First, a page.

A new book gives voice to women's experiences of exercise, and examines the fitness industry, and the media's role in helping or hindering their pursuit of fitness and well-being

From boot camp to step aerobics, yoga to martial arts, women have been pummelled by the fitness industry and messages in the media to exercise in pursuit of the pervasive fit, feminine ideal: to look young, thin and toned.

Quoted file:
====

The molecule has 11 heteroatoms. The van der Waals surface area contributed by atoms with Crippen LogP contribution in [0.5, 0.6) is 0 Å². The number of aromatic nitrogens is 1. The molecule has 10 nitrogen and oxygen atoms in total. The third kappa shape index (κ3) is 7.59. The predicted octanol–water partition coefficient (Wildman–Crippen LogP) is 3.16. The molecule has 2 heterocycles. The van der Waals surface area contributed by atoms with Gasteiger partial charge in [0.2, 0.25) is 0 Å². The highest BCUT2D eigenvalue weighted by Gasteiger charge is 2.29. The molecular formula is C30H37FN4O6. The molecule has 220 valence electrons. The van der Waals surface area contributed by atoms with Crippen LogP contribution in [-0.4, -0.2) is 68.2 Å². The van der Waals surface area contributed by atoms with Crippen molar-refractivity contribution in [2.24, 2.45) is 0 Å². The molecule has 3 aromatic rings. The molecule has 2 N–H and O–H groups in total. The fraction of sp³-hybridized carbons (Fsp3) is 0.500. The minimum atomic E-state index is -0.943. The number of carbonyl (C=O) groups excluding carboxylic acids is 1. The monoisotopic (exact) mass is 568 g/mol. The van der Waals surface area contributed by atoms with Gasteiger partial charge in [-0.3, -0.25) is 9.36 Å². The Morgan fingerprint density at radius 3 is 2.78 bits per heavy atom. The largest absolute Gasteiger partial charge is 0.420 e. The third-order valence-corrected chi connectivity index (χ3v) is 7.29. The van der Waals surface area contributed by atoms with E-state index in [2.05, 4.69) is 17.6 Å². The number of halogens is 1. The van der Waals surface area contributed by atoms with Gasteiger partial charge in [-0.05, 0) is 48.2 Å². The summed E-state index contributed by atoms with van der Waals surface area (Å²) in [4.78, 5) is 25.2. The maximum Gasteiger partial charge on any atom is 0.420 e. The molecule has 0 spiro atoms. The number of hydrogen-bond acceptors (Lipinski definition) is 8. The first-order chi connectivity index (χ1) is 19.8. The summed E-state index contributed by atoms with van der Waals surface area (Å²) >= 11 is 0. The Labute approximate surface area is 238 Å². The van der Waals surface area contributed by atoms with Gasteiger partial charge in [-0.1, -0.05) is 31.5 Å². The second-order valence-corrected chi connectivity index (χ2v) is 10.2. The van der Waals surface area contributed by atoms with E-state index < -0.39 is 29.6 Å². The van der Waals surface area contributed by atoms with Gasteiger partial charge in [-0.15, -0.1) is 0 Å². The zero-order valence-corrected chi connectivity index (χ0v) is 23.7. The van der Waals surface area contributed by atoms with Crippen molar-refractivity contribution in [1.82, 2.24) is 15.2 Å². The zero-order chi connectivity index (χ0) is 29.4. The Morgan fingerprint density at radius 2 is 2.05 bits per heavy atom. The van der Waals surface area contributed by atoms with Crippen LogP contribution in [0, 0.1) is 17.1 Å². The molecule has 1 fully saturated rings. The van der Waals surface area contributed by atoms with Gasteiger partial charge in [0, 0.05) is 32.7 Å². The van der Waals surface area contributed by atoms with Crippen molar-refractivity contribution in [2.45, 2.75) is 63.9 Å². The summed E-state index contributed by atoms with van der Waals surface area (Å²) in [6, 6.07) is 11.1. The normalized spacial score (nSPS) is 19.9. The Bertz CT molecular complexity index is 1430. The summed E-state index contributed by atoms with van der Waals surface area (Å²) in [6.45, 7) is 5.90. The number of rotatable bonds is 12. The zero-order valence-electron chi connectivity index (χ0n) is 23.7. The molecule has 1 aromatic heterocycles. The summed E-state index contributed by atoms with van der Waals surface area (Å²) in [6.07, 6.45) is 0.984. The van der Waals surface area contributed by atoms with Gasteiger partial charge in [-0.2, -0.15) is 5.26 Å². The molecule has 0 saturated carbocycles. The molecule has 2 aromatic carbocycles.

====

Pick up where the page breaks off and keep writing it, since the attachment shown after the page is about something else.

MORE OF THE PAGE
A new book, Women and Exercise: The Body, Health and Consumerism edited by Pirkko Markula, a socio-cultural scholar at the University of Alberta, sheds light on the complex relationships between women and exercise. It's a timely publication considering Statistics Canada's alarming findings from its recently published Canadian Health Measures Survey, showing that women exercise less than men, and only 14 per cent of Canadians accumulate the minimum of 150 minutes per week of moderate to vigorous intensity exercise.

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